They are some of the city’s most visible workers, a familiar blur in the downtowns of New York, Chicago and Toronto. With the advent of e-mail there has been less work for them, yet they do their work as they have always done it: with urgency. They are bike messengers (also known as bike couriers). Their job is to move contracts, monetary instruments, and other small packages around dense areas of the city – and to do it fast.
There is already a fair amount written about the decline of messengers or about messenger subculture. In this work, bike messengers are profiled either as dodos of the digital economy or urban cowboys; anachronisms or anarchists. New research on Bike Messengers from the MPI suggests that they might also be symbols of regional economic advantage.
A recently completed study by Research Associate Patrick Adler has mapped and attempted to explain the geography of bike couriers in North America. It finds that bike couriers cluster in a small number of North American cities and that the places with bike couriers are more prosperous economies than the places without them.
Thirty metropolitan areas in Canada were studied along with the ten largest American metros, and a stratified sample of 32 others. Part of this study involved establishing the number of bike courier companies in each metro. The map below shows survey results.
The most prominent spatial pattern, was concentration. Bike courier firms were only found in 32% of the sample (28 regions). As expected the most populous cities, tended to have the most bike courier companies. New York, Los Angeles and Chicago; Toronto, Vancouver, Montreal — each country’s largest cities had more than five firms with bike service. Still, size could not account for the entire geography by itself. More populated cities like Dallas, Houston, and Atlanta have fewer couriers than smaller cities like Minneapolis. There are also national differences. No bike courier metro in the US is smaller than 1.25 million people (Louisville). Victoria (330,088) and London (457,720) are the smallest Canadian places with courier companies. Other regional characteristics seem to matter. For instance, statistical analysis found that the presence of artists, in addition to size and density was significantly associated with bike firms.
Further analysis determined the economic characteristics of bike courier cities (Figure 2). Cities with bike courier firms outperform cities without them in terms of GDP per capita, average wage and patents. The cities with even more firms do substantially better in terms of GDP per capita, the most fundamental measure of regional economic performance.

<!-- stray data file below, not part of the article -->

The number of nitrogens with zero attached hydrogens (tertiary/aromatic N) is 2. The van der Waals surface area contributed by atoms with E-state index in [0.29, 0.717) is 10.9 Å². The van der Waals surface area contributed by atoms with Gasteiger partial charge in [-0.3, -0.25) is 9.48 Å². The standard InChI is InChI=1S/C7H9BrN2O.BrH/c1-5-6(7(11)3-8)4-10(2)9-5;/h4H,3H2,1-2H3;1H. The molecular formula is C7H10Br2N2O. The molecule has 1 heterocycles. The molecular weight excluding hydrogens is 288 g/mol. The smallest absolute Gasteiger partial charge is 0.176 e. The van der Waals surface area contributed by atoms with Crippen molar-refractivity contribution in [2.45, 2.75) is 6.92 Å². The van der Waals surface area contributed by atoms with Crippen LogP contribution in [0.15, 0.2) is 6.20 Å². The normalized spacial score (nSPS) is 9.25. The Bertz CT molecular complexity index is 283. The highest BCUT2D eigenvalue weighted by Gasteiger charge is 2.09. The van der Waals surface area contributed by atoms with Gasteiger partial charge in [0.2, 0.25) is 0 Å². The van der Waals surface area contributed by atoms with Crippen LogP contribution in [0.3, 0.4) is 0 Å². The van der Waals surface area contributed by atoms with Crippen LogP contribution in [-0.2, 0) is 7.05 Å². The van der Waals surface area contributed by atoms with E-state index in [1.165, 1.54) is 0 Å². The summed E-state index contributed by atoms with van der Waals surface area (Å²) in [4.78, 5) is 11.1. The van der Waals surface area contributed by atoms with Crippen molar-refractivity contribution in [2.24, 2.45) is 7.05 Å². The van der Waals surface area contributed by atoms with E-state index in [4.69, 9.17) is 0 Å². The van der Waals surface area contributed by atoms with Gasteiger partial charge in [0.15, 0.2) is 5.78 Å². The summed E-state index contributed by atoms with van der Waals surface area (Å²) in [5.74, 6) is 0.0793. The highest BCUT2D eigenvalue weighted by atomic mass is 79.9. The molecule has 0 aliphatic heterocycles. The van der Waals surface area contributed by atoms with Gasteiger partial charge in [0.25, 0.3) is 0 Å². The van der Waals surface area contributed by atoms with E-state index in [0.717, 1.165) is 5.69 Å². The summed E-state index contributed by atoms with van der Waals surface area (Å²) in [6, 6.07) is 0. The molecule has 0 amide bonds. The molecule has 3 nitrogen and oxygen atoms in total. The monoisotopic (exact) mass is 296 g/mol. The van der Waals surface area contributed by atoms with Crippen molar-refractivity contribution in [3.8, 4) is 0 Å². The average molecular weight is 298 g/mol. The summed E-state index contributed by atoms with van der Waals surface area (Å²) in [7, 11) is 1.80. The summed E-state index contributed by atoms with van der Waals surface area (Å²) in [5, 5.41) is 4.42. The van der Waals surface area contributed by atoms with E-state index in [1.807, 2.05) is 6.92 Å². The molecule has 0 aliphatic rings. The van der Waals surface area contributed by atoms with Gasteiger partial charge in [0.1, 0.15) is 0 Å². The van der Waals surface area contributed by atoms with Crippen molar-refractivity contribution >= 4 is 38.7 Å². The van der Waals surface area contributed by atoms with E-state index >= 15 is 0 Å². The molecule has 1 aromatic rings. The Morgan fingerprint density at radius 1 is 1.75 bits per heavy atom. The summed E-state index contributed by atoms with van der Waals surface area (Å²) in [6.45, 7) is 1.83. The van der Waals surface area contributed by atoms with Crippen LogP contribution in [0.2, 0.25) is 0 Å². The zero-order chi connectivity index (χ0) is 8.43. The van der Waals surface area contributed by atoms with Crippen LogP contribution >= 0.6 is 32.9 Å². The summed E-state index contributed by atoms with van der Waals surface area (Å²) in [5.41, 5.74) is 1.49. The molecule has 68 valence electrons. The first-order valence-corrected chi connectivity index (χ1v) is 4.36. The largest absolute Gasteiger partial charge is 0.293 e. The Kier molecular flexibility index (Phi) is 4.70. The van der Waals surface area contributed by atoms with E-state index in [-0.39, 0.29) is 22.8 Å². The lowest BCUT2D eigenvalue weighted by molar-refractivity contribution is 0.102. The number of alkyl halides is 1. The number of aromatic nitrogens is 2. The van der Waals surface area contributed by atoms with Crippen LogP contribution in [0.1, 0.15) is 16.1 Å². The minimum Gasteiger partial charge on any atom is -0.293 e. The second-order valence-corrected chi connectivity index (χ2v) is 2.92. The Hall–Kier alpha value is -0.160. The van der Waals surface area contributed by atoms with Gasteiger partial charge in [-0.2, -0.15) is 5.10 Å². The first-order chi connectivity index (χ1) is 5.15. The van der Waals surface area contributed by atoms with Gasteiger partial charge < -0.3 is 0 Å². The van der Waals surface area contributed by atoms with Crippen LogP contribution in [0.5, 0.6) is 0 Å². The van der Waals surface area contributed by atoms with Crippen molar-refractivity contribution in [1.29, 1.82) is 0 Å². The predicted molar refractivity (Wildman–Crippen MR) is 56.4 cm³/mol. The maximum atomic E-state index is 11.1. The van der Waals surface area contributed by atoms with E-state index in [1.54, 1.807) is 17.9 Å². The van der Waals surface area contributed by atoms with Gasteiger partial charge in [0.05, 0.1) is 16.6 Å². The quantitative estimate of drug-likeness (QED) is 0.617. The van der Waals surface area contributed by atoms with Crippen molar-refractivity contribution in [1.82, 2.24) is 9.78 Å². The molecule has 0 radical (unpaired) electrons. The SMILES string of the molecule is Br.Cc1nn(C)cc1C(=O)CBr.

To be sure, this is mostly a story of correlation over causation. Bike couriers are by no means the cause of regional economic success. But bike couriers and prosperity are not completely disconnected either. Interviews with their clients show that messengers still perform valuable functions — even today. They offer the fastest mode of transport in the urban core, making guaranteed deliveries in under an hour. They are able to reach these speeds at any time — even when car traffic moves at a crawl. Costs for bike couriers are lower on average, thanks to lower costs in maintaining a bike than a car or truck and bikes get comparatively more affordable as gas prices go up. At a regional level all of this means that cities with bike couriers are faster and more efficient at circulating small packages . Bike couriers allow their cities to operate at higher speeds of commerce.
The story of the bike courier is a useful reminder for those who think regularly about the factors influencing regional economic development. As important as knowledge workers and creative workers are to an economy, producer services like bike messaging can be the source of regional advantage. A city’s ability to perform certain services can be meaningful to the knowledge/creative sectors as well as the wider economy. Some highly visible workers do some hidden work to make their cities … sprint.
Download this Insight (PDF)
Bettencourt, L., Lobo, J., & West, G. (2008). Why are large cities faster? Universal scaling and self-similarity in urban organization and dynamics. The European Physical Journal B-Condensed Matter and Complex Systems, 63(3), 285-293.
Martin Prosperity Institute. (2010).Towards a World-Class Service Class: the Role of Toronto’s Service Workers in Generating Jurisdictional Advantage (PDF)
The Martin Prosperity Institute at the University of Toronto’s Rotman School of Management is the world’s leading think-tank on the role of sub-national factors—location, place and city-regions—in global economic prosperity. We take an integrated view of prosperity, looking beyond economic measures to include the importance of quality of place and the development of people’s creative potential.